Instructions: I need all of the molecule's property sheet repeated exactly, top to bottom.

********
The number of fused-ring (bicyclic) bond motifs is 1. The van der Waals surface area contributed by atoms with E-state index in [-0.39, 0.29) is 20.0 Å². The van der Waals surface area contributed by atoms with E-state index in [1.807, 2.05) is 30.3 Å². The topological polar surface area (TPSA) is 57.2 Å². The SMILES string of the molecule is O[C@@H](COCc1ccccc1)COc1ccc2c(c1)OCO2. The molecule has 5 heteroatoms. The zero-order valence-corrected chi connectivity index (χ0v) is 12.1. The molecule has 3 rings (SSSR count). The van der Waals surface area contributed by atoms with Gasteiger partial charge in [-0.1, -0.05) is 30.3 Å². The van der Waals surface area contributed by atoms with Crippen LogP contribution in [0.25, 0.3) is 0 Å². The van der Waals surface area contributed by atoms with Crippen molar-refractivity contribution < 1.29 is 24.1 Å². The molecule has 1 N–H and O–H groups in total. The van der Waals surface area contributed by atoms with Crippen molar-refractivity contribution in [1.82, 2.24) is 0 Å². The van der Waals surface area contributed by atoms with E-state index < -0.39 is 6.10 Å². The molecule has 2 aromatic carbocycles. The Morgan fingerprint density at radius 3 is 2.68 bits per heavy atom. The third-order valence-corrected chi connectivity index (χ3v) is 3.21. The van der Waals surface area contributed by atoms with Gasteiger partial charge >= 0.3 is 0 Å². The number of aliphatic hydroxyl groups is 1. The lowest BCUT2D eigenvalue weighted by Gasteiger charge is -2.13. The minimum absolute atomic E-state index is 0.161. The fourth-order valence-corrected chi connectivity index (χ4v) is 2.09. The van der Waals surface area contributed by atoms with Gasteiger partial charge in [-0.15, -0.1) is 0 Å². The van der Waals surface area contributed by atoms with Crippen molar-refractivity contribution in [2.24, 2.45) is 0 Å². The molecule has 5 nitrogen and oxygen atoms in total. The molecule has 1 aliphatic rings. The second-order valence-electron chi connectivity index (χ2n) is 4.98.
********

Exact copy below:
The number of fused-ring (bicyclic) bond motifs is 1. The van der Waals surface area contributed by atoms with E-state index in [-0.39, 0.29) is 20.0 Å². The van der Waals surface area contributed by atoms with E-state index in [1.807, 2.05) is 30.3 Å². The topological polar surface area (TPSA) is 57.2 Å². The SMILES string of the molecule is O[C@@H](COCc1ccccc1)COc1ccc2c(c1)OCO2. The molecule has 5 heteroatoms. The zero-order valence-corrected chi connectivity index (χ0v) is 12.1. The molecule has 3 rings (SSSR count). The van der Waals surface area contributed by atoms with Gasteiger partial charge in [-0.1, -0.05) is 30.3 Å². The van der Waals surface area contributed by atoms with Crippen LogP contribution in [0.25, 0.3) is 0 Å². The van der Waals surface area contributed by atoms with Crippen molar-refractivity contribution < 1.29 is 24.1 Å². The molecule has 1 N–H and O–H groups in total. The van der Waals surface area contributed by atoms with Crippen molar-refractivity contribution in [1.82, 2.24) is 0 Å². The van der Waals surface area contributed by atoms with E-state index < -0.39 is 6.10 Å². The molecule has 2 aromatic carbocycles. The Morgan fingerprint density at radius 3 is 2.68 bits per heavy atom. The third-order valence-corrected chi connectivity index (χ3v) is 3.21. The van der Waals surface area contributed by atoms with Gasteiger partial charge >= 0.3 is 0 Å². The number of aliphatic hydroxyl groups is 1. The lowest BCUT2D eigenvalue weighted by Gasteiger charge is -2.13. The minimum absolute atomic E-state index is 0.161. The fourth-order valence-corrected chi connectivity index (χ4v) is 2.09. The van der Waals surface area contributed by atoms with Gasteiger partial charge in [-0.15, -0.1) is 0 Å². The van der Waals surface area contributed by atoms with Crippen molar-refractivity contribution in [2.24, 2.45) is 0 Å². The molecule has 5 nitrogen and oxygen atoms in total. The molecule has 1 aliphatic rings. The second-order valence-electron chi connectivity index (χ2n) is 4.98.